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ednaw

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  1. Hello! Your website looks aesthetically pleasing. The elements work together in harmony. I love it! I only have to note the menus on the top ("tools," "our team," "contact us"). When I clicked it, I thought it would bring me to that specific section in the same page. But as it turns out, it redirected me to a new page with the same contents as the ones in the home page. I just don't see the purpose of the additional page if its contents can be viewed on the homepage itself. Those are just my two cents. Anyway, it looks good! Hoping that you would continue to improve on it.
  2. Hey there! Those questions do sound familiar to me. Personally, I am a big fan of using CTA in my business. Whenever I create a content about my products, I tend to design it the way that would really lead into my specific call to action for that article. Using CTA is not just about telling people that you need to do something, but also explaining to them why they need to do so. One of the things I can share is to use emotional appeals moderately. In our industry where we sell what we have worked hard for, it is not enough for people to know how good the product is as it is but also
  3. Adding to what @imnotreallysure already said, you should probably prepare a budget not lower than $1000 to actually start things off if you plan on really monetizing your already established site. Although you can go the hard route of studying SEO, joining multiple networks, and etc that could cut the costs–if you really wanna speed things up, paid traffic is the way to go.
  4. Most people would lean towards creating a diverse social media network of various platforms with the high expectations of generating leads and prospects. They'd scatter their content–casting a wide net in the highest hopes of catching someone. Unless you're famous or lucky, social media is only ever useful for one thing: placing ads to gain huge amounts of traffic. It's no wonder why Facebook ads are one of the most famous paid ads out there. And it's not that big of a surprise how many people are willing to shell out large amounts of cash for those with the necessary skillset to act
  5. Precisely, we'd also check if their services were akin or compatible to what we were offering–the size is relevant for what companies we avoid. We try to connect with small to medium businesses (<$5m anually) because our pitch only works around that criteria.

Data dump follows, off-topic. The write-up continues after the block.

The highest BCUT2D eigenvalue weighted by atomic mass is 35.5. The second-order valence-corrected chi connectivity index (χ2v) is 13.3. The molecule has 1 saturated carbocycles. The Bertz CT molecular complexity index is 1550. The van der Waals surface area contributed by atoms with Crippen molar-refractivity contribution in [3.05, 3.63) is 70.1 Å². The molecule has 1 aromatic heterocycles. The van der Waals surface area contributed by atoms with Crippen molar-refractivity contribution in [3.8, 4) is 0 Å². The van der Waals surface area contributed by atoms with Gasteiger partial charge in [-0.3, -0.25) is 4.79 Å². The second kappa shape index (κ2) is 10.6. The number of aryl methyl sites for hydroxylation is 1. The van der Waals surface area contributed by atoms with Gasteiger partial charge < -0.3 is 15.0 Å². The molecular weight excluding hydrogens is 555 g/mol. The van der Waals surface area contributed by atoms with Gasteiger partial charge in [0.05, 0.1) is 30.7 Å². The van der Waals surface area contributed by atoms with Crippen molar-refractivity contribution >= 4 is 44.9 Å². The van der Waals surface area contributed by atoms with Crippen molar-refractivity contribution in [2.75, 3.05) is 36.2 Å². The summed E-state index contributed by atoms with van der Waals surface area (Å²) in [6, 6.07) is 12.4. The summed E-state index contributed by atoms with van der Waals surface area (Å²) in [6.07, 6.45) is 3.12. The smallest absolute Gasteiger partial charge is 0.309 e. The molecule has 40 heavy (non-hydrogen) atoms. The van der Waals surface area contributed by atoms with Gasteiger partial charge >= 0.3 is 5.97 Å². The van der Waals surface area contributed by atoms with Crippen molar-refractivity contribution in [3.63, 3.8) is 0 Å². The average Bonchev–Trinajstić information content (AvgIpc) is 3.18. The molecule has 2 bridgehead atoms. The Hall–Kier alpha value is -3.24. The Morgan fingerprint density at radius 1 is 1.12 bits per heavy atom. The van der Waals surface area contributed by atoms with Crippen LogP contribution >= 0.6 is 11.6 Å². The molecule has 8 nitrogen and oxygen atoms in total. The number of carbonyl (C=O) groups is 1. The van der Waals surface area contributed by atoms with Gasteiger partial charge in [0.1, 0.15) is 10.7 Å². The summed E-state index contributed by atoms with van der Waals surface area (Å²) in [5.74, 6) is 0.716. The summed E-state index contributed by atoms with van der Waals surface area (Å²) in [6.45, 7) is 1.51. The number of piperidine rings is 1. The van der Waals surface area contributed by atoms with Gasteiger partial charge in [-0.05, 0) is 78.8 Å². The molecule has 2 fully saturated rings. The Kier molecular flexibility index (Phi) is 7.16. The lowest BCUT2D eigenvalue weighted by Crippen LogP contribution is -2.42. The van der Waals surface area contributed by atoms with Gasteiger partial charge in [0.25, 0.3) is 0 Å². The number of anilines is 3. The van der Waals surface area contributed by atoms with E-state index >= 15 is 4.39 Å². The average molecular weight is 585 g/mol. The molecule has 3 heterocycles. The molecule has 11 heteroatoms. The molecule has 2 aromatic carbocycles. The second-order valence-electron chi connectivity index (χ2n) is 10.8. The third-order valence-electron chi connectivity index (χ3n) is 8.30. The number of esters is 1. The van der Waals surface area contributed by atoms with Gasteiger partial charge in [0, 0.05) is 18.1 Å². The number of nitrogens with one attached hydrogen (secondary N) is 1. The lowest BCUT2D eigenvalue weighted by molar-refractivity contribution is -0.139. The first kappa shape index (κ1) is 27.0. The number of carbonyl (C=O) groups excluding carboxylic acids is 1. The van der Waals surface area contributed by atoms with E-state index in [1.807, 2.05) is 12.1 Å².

6. Since I worked for a tech company, the main way of building an email list for us was mainly numerical. I won't get into the nerdy details, but we basically had a numerical criteria before we even considered someone / a business a potential partner or lead. But the process is basically checking if they met our criteria (through ahrefs and other tools) and then looking up if the business had a page in Linkedin with employees, and sourcing their emails through anymailfinder~
  7. How does your website look? Is it visually appealing and aesthetically pleasing to the eye? I'm happy to say that your website absolutely nails the following qualities: -A clean layout with minimal clutter. -Visual hierarchy that makes important information stand out more than others. -An intuitive navigation system where each link leads to another page. You're rocking it my friend!! Keep grinding and good luck with your website 🙂
  8. Setting up an online store to actually be successful is a relatively difficult feat–especially with the transition of everything towards the online world. Honestly, I'm not as confident and reckless as other people who've succeeded in the entrepreneurial journey, I'm a detail freak because I want to be prepared for almost every single part of any interest venture because I'm not some crazy multi-millionaire that can suffer a loss just like that. Okay, that was a pretty lengthy intro but here's the content meat. I made my own process that I've been following for years now–I call it SHI
  9. Have you tried contacting Square Space regarding this?
  10. Hi Tanya! Really nice photos, would love the option to actually click on them and see them closer rather than manually zooming my laptop (it would be a huge bonus if you could add captions on the pictures too, to give us context). One thing that you need to improve a little more on though would be the text on lower right, it feels to much of a mouthful–try integrating commas, em dashes, or semicolons to make it flow much more naturally 🙂 Hope this helps!
  11. Social Media is a tricky little fella that needs a lot of building up to do–but I'm inclined to say that the best way to use it to your advantage is by creating a narrative. People are usually a sucker for good-quality brands that came from emotional and significant backgrounds–J.K. Rowling built the world of Harry Potter when her life was crumbling to pieces, Colonel Sanders started his business at the age of 65, and so much more. A story actually sells your brand by pulling at your audiences' heartstrings and it builds a powerful type of connection with them.
  12. This is an old thread, but I really love questions related to brand-building. It's just three basic things: Purpose, Aesthetic, and Voice. I sometimes abbreviate it as PAV or Point-Awe-View–if you will. 1. PURPOSE - no matter how profitable you think your brand is going to be, if the only purpose is money, it's going to bleed out onto your brand. The best brands were from visionaries who actually solved a personal problem that they experienced firsthand–Mark Zuckerburg saw a lack of community amongst Harvard students and built a way for them to connect; I don't need to tell you how that tu
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